An attribution theoretical analysis of consumers satisfaction and dissatisfaction with products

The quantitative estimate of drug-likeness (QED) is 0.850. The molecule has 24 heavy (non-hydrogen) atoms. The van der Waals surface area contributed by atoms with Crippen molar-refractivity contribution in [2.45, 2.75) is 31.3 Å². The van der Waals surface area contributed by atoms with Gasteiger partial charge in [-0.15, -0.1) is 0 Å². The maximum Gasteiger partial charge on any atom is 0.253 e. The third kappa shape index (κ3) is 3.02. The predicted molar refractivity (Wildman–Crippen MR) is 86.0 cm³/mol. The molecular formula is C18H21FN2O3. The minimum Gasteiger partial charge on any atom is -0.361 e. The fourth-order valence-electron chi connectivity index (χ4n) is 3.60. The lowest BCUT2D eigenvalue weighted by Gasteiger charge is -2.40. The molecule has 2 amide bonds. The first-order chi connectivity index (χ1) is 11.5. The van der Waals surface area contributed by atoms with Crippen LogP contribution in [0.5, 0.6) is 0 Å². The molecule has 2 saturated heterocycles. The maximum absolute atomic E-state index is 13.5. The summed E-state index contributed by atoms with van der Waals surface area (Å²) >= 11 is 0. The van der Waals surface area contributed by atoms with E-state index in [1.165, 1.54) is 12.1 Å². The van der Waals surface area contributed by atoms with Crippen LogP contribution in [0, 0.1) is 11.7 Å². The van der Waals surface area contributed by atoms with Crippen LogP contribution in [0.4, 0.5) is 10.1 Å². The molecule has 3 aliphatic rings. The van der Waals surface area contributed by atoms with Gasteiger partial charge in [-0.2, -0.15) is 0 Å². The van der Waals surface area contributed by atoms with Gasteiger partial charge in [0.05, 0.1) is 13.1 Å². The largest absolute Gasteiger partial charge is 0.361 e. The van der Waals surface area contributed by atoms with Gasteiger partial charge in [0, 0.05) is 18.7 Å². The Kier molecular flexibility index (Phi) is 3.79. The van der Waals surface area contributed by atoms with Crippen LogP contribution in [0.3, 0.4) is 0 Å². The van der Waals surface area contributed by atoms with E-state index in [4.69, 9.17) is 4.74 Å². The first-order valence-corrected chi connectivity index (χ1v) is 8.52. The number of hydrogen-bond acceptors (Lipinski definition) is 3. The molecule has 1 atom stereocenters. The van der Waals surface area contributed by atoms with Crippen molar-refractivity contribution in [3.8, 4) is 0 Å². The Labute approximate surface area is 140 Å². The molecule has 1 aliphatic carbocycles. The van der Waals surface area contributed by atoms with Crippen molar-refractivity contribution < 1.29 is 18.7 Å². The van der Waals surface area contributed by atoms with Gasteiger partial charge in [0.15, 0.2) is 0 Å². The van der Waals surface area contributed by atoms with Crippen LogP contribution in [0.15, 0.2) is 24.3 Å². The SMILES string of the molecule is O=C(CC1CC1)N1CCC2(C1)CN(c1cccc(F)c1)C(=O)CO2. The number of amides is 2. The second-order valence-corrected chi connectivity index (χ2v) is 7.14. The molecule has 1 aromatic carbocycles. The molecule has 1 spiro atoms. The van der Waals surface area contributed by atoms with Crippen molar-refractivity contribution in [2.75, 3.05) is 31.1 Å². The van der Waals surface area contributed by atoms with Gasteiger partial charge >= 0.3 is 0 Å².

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Satisfaction and dissatisfaction of a consumer with a product depend on his initial expectations and the extent to which these expectations are fulfilled (confirmed) or not Fulfilled (disconfirmed) According to attribution theory, both managers and consumers may be expected to have a cognitive schema for explaining the causes of the confirmation or disconfirmation of the prior product expectations. What are these causal schemata? These aspects remain unexplored in the extant literature. Kelley (1967) has proposed a detailed framework for making causal attribution. Some conditions invoke external attribution; others invoke internal attribution. Application of this Framework in marketing context has yielded equivocal results. It seems that marketing contexts engender attributions different Fran those in interpersonal contexts. The present research tried to answer two questions: 1. How are causal attributions made under various conditions of disconfirmation of initial product expectations? 2. Is Kelley's (1967) Framework for use of various informational cues in making attributions applicable to marketing context? Two experiments were conducted to answer the two questions. Each experiment had 30 marketing managers and 30 consumers as subjects. Two consumer durables, namely, watch and pressure cooker were used as product stimuli to check on the generality of the results. Experiment 1 studied the pattern of attributions under various conditions of disconfirmation of initial expectations from a product. Expectation and performance of the product information were manipulated systematically, each having three levels (low, moderate and high, and worse than expected, as expected and better than expected, respectively), and the patterns of attributions under the nine conditions of die confirmation were analyzed. Experiment 2 studied the applicability of Kelley's (1967) framework of use of informational cues in making attributions to marketing context. Informational cues, namely, consensus, consistency and distinctiveness, were systematically manipulated at two levels (high and low), and for each combination of these three informational cues, attributions and behavioral intention measures were taken from the subjects under the two conditions of stimulus consumer being satisfied and dissatisfied with a product. Experiments 1 and 2 yielded the following principal results: 1, Product was seen as a dominant cause of both confirmation and Disconfirmation of initial expectations from the product. 2, Attribution processes in marketing and interpersonal contexts are different. The difference was evident in the dominance of attributional factors, patterns of information usage, and variations in information usage across products, subject groups and satisfaction and dissatisfaction situations. 3. Managers and consumers did not show evidence of self-serving bias in making attributions. However, they differed in their perception of the role of a dealer and in their weighting of informational cues in various types of attributions. ' 4. Raising high consumer expectations seems to be a desirable strategy for consumer. durables when the market is competitive. 5, People did not discriminate between luck and chance factors. Also, both exceptionally good and bad levels of performance were partly attributed to chance. 6. Behavioral intentions of consumers were perceived to be dependent on satisfaction level with a product and not on the perceived causes of satisfaction. Implications of these findings for attribution theory, marketing theory, and marketing practices were discussed. Suggestions for future research were also offered.
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